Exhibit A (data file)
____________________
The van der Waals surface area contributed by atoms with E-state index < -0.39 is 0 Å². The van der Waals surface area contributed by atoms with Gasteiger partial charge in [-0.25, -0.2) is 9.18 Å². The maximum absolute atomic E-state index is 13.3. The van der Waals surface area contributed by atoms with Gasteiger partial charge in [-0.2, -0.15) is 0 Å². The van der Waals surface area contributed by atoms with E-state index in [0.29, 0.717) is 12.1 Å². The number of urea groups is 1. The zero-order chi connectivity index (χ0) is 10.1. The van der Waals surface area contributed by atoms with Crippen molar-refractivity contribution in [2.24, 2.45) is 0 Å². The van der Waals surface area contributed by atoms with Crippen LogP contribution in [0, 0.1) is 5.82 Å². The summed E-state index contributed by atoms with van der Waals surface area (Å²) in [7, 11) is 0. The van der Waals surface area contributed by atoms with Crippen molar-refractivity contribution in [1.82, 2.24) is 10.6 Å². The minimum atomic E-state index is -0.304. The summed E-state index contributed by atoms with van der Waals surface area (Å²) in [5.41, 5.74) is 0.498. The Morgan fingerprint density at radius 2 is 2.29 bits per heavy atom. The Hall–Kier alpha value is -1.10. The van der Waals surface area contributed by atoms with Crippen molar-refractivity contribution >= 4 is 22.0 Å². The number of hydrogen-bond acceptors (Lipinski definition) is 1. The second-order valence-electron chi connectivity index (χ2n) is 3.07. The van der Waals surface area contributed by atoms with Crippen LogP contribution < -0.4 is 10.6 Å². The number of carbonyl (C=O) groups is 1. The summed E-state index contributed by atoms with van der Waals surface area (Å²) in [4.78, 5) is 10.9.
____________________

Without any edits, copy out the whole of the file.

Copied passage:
The van der Waals surface area contributed by atoms with E-state index < -0.39 is 0 Å². The van der Waals surface area contributed by atoms with Gasteiger partial charge in [-0.25, -0.2) is 9.18 Å². The maximum absolute atomic E-state index is 13.3. The van der Waals surface area contributed by atoms with Gasteiger partial charge in [-0.2, -0.15) is 0 Å². The van der Waals surface area contributed by atoms with E-state index in [0.29, 0.717) is 12.1 Å². The number of urea groups is 1. The zero-order chi connectivity index (χ0) is 10.1. The van der Waals surface area contributed by atoms with Crippen molar-refractivity contribution in [2.24, 2.45) is 0 Å². The van der Waals surface area contributed by atoms with Crippen LogP contribution in [0, 0.1) is 5.82 Å². The summed E-state index contributed by atoms with van der Waals surface area (Å²) in [7, 11) is 0. The van der Waals surface area contributed by atoms with Crippen molar-refractivity contribution in [1.82, 2.24) is 10.6 Å². The minimum atomic E-state index is -0.304. The summed E-state index contributed by atoms with van der Waals surface area (Å²) in [5.41, 5.74) is 0.498. The Morgan fingerprint density at radius 2 is 2.29 bits per heavy atom. The Hall–Kier alpha value is -1.10. The van der Waals surface area contributed by atoms with Crippen molar-refractivity contribution >= 4 is 22.0 Å². The number of hydrogen-bond acceptors (Lipinski definition) is 1. The second-order valence-electron chi connectivity index (χ2n) is 3.07. The van der Waals surface area contributed by atoms with Crippen LogP contribution < -0.4 is 10.6 Å². The number of carbonyl (C=O) groups is 1. The summed E-state index contributed by atoms with van der Waals surface area (Å²) in [4.78, 5) is 10.9.